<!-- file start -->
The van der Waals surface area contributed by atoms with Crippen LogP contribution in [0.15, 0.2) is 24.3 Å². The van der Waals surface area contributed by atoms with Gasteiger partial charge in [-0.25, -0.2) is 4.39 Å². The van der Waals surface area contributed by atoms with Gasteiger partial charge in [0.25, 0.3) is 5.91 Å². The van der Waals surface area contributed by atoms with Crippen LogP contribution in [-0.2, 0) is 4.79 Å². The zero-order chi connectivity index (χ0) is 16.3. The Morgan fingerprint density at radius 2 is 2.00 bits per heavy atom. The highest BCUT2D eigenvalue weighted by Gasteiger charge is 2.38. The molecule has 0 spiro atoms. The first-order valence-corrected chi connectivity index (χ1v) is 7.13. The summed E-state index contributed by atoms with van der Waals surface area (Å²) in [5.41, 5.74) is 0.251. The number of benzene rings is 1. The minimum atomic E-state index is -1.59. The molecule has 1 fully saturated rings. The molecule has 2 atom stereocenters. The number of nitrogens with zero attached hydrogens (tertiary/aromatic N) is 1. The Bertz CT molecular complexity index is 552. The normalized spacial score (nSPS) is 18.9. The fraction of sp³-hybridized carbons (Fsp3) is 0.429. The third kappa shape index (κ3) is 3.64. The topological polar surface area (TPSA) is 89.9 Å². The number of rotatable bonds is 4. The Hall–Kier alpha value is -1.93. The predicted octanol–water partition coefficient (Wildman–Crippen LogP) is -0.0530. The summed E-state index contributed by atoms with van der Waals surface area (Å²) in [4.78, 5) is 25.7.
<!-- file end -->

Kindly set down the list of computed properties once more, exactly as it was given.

The van der Waals surface area contributed by atoms with Crippen LogP contribution in [0.15, 0.2) is 24.3 Å². The van der Waals surface area contributed by atoms with Gasteiger partial charge in [-0.25, -0.2) is 4.39 Å². The van der Waals surface area contributed by atoms with Gasteiger partial charge in [0.25, 0.3) is 5.91 Å². The van der Waals surface area contributed by atoms with Crippen LogP contribution in [-0.2, 0) is 4.79 Å². The zero-order chi connectivity index (χ0) is 16.3. The Morgan fingerprint density at radius 2 is 2.00 bits per heavy atom. The highest BCUT2D eigenvalue weighted by Gasteiger charge is 2.38. The molecule has 0 spiro atoms. The first-order valence-corrected chi connectivity index (χ1v) is 7.13. The summed E-state index contributed by atoms with van der Waals surface area (Å²) in [5.41, 5.74) is 0.251. The number of benzene rings is 1. The minimum atomic E-state index is -1.59. The molecule has 1 fully saturated rings. The molecule has 2 atom stereocenters. The number of nitrogens with zero attached hydrogens (tertiary/aromatic N) is 1. The Bertz CT molecular complexity index is 552. The normalized spacial score (nSPS) is 18.9. The fraction of sp³-hybridized carbons (Fsp3) is 0.429. The third kappa shape index (κ3) is 3.64. The topological polar surface area (TPSA) is 89.9 Å². The number of rotatable bonds is 4. The Hall–Kier alpha value is -1.93. The predicted octanol–water partition coefficient (Wildman–Crippen LogP) is -0.0530. The summed E-state index contributed by atoms with van der Waals surface area (Å²) in [4.78, 5) is 25.7.